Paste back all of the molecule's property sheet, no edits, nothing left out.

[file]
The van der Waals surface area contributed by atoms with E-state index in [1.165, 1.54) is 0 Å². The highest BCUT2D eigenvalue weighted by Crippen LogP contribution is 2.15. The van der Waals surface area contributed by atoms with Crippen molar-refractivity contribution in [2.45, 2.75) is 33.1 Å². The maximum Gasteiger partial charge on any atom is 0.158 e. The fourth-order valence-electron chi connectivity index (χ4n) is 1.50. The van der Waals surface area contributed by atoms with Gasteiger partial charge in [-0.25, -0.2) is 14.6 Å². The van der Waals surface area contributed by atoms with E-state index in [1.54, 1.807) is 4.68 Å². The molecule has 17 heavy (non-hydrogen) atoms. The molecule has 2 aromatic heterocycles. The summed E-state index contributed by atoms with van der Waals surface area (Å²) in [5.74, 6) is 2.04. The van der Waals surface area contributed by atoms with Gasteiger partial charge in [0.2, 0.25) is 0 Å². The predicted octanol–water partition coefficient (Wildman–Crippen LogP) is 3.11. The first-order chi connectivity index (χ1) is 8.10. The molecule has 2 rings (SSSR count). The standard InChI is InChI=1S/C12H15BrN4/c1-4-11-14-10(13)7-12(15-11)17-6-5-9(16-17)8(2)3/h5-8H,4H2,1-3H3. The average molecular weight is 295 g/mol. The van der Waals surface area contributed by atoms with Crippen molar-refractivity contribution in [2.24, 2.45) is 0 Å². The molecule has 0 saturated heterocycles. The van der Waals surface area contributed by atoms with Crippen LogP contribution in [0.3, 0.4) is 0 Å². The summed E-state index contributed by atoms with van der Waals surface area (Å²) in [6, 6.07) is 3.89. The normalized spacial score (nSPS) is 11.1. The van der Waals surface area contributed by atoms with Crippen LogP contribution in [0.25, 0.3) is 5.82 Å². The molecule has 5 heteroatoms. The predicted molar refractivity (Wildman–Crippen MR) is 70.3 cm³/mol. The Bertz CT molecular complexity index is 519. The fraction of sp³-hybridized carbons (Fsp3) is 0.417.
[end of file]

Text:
The van der Waals surface area contributed by atoms with E-state index in [1.165, 1.54) is 0 Å². The highest BCUT2D eigenvalue weighted by Crippen LogP contribution is 2.15. The van der Waals surface area contributed by atoms with Crippen molar-refractivity contribution in [2.45, 2.75) is 33.1 Å². The maximum Gasteiger partial charge on any atom is 0.158 e. The fourth-order valence-electron chi connectivity index (χ4n) is 1.50. The van der Waals surface area contributed by atoms with Gasteiger partial charge in [-0.25, -0.2) is 14.6 Å². The van der Waals surface area contributed by atoms with E-state index in [1.54, 1.807) is 4.68 Å². The molecule has 17 heavy (non-hydrogen) atoms. The molecule has 2 aromatic heterocycles. The summed E-state index contributed by atoms with van der Waals surface area (Å²) in [5.74, 6) is 2.04. The van der Waals surface area contributed by atoms with Gasteiger partial charge in [0.2, 0.25) is 0 Å². The predicted octanol–water partition coefficient (Wildman–Crippen LogP) is 3.11. The first-order chi connectivity index (χ1) is 8.10. The molecule has 2 rings (SSSR count). The standard InChI is InChI=1S/C12H15BrN4/c1-4-11-14-10(13)7-12(15-11)17-6-5-9(16-17)8(2)3/h5-8H,4H2,1-3H3. The average molecular weight is 295 g/mol. The van der Waals surface area contributed by atoms with Crippen molar-refractivity contribution in [2.24, 2.45) is 0 Å². The molecule has 0 saturated heterocycles. The van der Waals surface area contributed by atoms with Crippen LogP contribution in [0.3, 0.4) is 0 Å². The summed E-state index contributed by atoms with van der Waals surface area (Å²) in [6, 6.07) is 3.89. The normalized spacial score (nSPS) is 11.1. The van der Waals surface area contributed by atoms with Crippen LogP contribution in [0.25, 0.3) is 5.82 Å². The molecule has 5 heteroatoms. The predicted molar refractivity (Wildman–Crippen MR) is 70.3 cm³/mol. The Bertz CT molecular complexity index is 519. The fraction of sp³-hybridized carbons (Fsp3) is 0.417.